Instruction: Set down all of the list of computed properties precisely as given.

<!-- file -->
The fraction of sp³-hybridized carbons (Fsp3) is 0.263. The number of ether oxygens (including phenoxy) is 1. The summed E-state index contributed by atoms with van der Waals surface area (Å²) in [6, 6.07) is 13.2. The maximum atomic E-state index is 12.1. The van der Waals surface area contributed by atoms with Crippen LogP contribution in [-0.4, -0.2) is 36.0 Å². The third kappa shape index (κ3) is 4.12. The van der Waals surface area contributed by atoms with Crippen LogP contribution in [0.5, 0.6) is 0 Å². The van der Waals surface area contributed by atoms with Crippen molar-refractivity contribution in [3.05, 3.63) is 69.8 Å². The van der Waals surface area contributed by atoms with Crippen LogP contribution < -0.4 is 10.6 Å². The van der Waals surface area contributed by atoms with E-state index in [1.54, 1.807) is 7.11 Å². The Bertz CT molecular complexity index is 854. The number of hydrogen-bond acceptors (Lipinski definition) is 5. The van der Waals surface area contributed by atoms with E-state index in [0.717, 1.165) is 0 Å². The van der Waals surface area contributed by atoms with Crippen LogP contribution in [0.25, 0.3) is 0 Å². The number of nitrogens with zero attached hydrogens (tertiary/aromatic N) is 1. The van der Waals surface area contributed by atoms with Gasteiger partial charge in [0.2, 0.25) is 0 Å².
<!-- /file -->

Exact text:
The fraction of sp³-hybridized carbons (Fsp3) is 0.263. The number of ether oxygens (including phenoxy) is 1. The summed E-state index contributed by atoms with van der Waals surface area (Å²) in [6, 6.07) is 13.2. The maximum atomic E-state index is 12.1. The van der Waals surface area contributed by atoms with Crippen LogP contribution in [-0.4, -0.2) is 36.0 Å². The third kappa shape index (κ3) is 4.12. The van der Waals surface area contributed by atoms with Crippen LogP contribution in [0.5, 0.6) is 0 Å². The van der Waals surface area contributed by atoms with Crippen molar-refractivity contribution in [3.05, 3.63) is 69.8 Å². The van der Waals surface area contributed by atoms with Crippen LogP contribution < -0.4 is 10.6 Å². The van der Waals surface area contributed by atoms with E-state index in [1.54, 1.807) is 7.11 Å². The Bertz CT molecular complexity index is 854. The number of hydrogen-bond acceptors (Lipinski definition) is 5. The van der Waals surface area contributed by atoms with E-state index in [0.717, 1.165) is 0 Å². The van der Waals surface area contributed by atoms with Crippen LogP contribution in [0.25, 0.3) is 0 Å². The number of nitrogens with zero attached hydrogens (tertiary/aromatic N) is 1. The van der Waals surface area contributed by atoms with Gasteiger partial charge in [0.2, 0.25) is 0 Å².